Today we ended Faith’s life. She was, according to the records, 19 years old.
She had cancer and while still able to go up and down the stairs, take short walks, and eat two square meals a day (her favorite 8 minutes of the day), the tumors were at a point of not just being an annoyance. They caused her pain, and it was clear that as they were now spreading quickly, there was more of that in her future. And so we made an appointment and drove her to the Vet in the Palisades. I was able to hold it together through the signing of release forms, and the initial wait in the entry, but when it was time to take her back, Gary and she went together for the last walk down the hall.
They tried to get her lay down on the floor, but she wanted to sit up, so Gary wrapped his arms around her and they administered the drug. He said she peacefully began to breathe more slowly, until she was no longer with him. He said she looked angelic. The doctor left him alone with her and he said he lost it, beginning to cry, his tears spilling down onto the front of his blue t-shirt like drops of heavy rain. When he came out of the building, I was waiting in the car, and while we knew we’d done the right thing, the strong thing, the best thing for her – it was so incredibly hard.
Faith was rescued from the Westside Animal Shelter by Chuck Sloan with Max and Calvin in the fall of 1992. She had been dropped off there with 8 puppies. It was because she was such a sweet and gentle dog, somewhat fearful of the unknown, and always preferring people to other animals, that the staff allowed her to be in the back, not in a cage and not on display. It was only when Sloan asked if there were anything unseen, any "specials" as it were, that the woman at the desk decided to bring her out. I could say that it was love at first sight. That she fell into their arms with joy and reckless abandon, but that was saved for when she met me. And while she didn’t actually come to stay at my house until 1995, she was the canine love of my life. Everyone believes that their dog is smart, knowing, gentle, devoted, and filled with love.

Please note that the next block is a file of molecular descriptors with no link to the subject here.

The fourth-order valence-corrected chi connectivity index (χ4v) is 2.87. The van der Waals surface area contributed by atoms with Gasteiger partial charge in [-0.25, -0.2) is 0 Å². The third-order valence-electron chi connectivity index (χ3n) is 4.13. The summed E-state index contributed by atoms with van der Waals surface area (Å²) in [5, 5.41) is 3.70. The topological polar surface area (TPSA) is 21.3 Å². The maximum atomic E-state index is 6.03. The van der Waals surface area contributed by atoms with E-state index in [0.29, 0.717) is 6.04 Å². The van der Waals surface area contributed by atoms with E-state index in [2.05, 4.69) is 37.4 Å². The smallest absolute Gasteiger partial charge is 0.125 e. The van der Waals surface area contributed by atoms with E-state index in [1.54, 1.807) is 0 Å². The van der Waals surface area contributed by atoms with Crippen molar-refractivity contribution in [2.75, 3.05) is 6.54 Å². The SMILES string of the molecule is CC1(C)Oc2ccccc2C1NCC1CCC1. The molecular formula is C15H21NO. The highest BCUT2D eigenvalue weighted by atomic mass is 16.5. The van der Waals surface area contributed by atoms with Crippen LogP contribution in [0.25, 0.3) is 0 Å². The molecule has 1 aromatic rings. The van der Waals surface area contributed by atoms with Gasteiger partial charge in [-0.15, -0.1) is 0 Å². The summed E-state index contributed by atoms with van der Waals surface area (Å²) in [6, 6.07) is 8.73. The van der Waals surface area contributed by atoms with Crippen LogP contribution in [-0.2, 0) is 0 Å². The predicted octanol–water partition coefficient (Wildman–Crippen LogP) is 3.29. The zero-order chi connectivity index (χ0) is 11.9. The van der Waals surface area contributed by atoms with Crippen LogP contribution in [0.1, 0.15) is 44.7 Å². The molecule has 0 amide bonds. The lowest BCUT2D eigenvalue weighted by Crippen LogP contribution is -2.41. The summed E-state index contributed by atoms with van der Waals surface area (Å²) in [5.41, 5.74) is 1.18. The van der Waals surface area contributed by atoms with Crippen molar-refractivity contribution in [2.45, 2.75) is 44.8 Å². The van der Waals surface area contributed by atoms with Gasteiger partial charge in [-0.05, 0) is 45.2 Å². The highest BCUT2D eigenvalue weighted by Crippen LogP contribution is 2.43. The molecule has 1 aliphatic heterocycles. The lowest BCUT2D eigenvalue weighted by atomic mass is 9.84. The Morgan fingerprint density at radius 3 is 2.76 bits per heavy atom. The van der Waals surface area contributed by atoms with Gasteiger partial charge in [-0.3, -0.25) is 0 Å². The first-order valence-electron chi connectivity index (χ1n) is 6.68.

And this is true. Having had many dogs in my past, I can say that Faith had a soul and dare I say, a wit, that was unmatched by others. One of her last acts, even while ill, was the theft of a bundt cake at the birthday party for my mother and Calvin and me. She waited until she was let out after eleven at night, she circled the dessert table, and then, hoping people were drunk, she made a sneak attack. With the fully formed poppy seed bundt cake made by Carla Danes in her mouth, she then attempted a daring escape to the corner of the yard.
When the cake was taken from her, in her sorry state with her wobbly legs and shaking muzzle, she quickly planned a second assault. Once again, she was able to pull the cake off the table by simply standing in the deep shadows and
tugging on the lacey paper underneath with just her delicate upper lip. She brought it down, and having secured the sugar prisoner, she started more quickly this time, for cover. She was caught on her second attempt nearly in full gallop with the bundt cake like a ring around her muzzle. And that was just three weeks ago.
Faith made me laugh and today she has made me cry, but for sixteen years, she made me simply happy. And for that, Gary and I are incredibly grateful.